Steptoe & Son, Kneehigh Theatre/ West Yorkshire Playhouse, Leeds
The last episode of Ray Galton and Alan Simpson’s Steptoe & Son was broadcast on Boxing Day 1974. From the early 60s its seven series revolutionised British comedy - giving it a darker, more actorly and socially observant twist as well as plenty of old fashioned laughs.
It also provided a platform for Harry H Corbett and Wilfrid Bramble to fashion two of the finest comic performances ever witnessed on the small screen. Yet though regularly repeated since, the rag and bone men locked together in their spirit-crushing embrace of grot and frustration have never achieved the tea time family appeal of a Dad’s Army or the Good Life – two sitcoms for which they paved the way.
Still the weight of expectation surrounding this adaptation by Kneehigh Theatre has been considerable. Unfortunately the first impression fails to live up to the high hopes. The Steptoes of Oil Drum Lane, Shepherds Bush are London creatures through and through and Mike Shepherd (Albert) and Dean Nolan’s (Harold) West Country accents jar.
The use of extended music-scenes to place the action in the swinging 60s becomes overbearing, slowing the pace so that at times it appears that the dramatic momentum might cease all together. The structure of the show is straightforward: four cut down scripts taken quite faithfully from the TV heyday.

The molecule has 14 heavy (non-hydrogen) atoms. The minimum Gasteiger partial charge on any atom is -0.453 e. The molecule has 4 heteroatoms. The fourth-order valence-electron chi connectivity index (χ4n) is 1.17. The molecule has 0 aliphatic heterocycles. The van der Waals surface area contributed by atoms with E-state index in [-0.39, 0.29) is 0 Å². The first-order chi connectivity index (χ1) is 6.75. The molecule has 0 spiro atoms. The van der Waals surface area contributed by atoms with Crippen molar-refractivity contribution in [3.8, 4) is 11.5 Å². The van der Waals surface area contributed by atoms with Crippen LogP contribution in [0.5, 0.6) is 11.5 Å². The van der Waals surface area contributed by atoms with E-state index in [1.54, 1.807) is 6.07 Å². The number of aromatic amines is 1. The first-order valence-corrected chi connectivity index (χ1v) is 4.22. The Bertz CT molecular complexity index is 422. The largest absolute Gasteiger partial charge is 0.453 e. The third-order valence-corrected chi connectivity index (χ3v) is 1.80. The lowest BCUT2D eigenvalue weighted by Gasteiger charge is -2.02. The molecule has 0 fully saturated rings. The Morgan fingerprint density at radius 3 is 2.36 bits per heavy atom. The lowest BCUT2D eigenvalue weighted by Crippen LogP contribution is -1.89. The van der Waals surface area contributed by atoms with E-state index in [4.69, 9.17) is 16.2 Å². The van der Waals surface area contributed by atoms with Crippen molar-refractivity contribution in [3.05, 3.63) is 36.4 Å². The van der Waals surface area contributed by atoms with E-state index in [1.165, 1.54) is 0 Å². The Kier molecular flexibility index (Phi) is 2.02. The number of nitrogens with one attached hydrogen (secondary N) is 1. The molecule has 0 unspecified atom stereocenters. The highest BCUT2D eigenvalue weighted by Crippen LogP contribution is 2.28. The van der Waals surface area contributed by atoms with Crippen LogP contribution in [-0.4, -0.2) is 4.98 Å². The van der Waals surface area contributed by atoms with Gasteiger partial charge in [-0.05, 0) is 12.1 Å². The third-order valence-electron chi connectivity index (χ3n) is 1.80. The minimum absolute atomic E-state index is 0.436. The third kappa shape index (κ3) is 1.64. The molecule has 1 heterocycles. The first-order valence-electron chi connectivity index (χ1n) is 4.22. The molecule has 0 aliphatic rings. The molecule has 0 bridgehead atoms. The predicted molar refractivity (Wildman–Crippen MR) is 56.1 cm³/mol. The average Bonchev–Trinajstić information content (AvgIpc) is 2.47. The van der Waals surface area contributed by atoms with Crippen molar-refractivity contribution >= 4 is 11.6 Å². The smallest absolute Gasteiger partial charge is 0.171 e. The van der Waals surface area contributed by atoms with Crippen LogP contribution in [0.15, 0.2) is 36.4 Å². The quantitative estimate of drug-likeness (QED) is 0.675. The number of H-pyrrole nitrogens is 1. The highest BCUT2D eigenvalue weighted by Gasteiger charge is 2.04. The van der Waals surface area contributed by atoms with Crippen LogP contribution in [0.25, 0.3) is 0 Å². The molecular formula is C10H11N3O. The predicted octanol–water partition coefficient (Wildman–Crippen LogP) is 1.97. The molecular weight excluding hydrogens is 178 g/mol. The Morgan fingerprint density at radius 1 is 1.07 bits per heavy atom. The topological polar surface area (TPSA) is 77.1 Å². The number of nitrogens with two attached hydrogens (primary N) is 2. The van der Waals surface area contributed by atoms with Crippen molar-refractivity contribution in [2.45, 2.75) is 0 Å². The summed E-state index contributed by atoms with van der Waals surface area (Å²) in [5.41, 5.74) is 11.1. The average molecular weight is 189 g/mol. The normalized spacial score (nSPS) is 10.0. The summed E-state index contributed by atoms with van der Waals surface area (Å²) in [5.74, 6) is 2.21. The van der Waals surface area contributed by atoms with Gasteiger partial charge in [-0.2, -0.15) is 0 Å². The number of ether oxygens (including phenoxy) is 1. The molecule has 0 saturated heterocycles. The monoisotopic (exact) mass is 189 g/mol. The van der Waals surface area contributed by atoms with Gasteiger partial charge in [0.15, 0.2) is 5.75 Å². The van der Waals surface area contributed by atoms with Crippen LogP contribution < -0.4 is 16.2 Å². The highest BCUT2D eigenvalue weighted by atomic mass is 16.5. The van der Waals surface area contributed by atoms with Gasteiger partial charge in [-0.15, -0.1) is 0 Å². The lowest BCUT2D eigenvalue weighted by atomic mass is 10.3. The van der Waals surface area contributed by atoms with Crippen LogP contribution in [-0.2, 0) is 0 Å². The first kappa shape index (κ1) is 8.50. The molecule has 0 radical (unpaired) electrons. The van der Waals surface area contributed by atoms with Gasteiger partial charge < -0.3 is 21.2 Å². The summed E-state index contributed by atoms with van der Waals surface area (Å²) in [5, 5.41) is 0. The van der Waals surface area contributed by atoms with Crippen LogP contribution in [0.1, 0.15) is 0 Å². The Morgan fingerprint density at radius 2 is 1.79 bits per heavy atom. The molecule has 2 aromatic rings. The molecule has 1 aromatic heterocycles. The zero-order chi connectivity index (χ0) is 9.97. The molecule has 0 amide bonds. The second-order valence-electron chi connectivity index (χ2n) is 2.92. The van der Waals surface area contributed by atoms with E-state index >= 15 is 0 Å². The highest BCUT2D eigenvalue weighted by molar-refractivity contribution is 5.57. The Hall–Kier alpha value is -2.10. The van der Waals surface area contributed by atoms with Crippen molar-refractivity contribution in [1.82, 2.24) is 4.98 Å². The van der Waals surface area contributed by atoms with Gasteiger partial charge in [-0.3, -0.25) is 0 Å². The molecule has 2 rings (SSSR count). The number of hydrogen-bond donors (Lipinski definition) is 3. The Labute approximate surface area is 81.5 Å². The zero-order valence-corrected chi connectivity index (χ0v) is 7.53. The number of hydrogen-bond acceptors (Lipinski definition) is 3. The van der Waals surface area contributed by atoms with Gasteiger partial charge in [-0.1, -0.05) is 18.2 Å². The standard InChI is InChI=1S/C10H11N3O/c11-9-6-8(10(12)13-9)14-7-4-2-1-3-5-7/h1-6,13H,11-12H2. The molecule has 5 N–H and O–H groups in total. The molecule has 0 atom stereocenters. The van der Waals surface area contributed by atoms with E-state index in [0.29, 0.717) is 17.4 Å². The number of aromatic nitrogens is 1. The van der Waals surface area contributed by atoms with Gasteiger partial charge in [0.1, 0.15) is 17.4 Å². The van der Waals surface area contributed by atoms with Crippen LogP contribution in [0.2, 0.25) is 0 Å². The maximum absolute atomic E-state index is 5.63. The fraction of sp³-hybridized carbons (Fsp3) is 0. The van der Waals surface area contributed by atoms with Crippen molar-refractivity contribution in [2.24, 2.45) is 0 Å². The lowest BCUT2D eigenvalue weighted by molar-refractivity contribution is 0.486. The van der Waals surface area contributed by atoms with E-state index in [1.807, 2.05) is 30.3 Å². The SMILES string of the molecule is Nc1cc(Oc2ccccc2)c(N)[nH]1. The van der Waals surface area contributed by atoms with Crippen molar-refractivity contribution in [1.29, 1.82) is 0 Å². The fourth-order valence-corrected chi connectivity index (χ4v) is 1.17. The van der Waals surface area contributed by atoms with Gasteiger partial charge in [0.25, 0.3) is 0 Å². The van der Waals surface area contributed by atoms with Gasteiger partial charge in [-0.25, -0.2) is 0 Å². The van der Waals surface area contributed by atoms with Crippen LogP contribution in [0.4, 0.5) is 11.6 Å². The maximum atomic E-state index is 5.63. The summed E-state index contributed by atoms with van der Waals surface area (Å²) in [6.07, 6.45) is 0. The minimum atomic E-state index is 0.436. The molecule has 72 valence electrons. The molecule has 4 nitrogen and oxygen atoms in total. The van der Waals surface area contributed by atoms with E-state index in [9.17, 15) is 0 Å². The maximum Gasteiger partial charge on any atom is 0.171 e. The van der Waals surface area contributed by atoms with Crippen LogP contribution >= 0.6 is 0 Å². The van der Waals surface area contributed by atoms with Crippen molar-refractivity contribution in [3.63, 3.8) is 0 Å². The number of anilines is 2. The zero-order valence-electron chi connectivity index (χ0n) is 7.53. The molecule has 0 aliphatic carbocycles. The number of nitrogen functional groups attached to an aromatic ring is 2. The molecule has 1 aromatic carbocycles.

The first – The Offer, formed the initial pilot, the success of which led to further commissions for the two writers then riding high on their winning association with Tony Hancock. Director Emma Rice selects two more episodes from the 1962 first series – The Bird and The Holiday, before rounding off the evening with the an episode from 1970, entitled Two’s Company.
Rice’s main contribution is the addition of a female character – the Woman, played by Kirsty Woodward, who at times is merely an observer whilst at others takes on one of the significant roles. Although not unpleasantly distracting, there are occasions when the two chief protagonists should have been allowed to slug it out alone on stage.
The production emphasises the darker, almost depressing elements of the original, the misogyny and the despair of socially ambitious Harold as the sexual and material opportunities of the age pass him by. Yet despite the spirited performances, particularly by Dean Nolan, the relationship between the two men never really bubbles with the murderous comic rage of the original.
Unfortunately there are just not enough good laughs to be had.
Until 13 October and then touring
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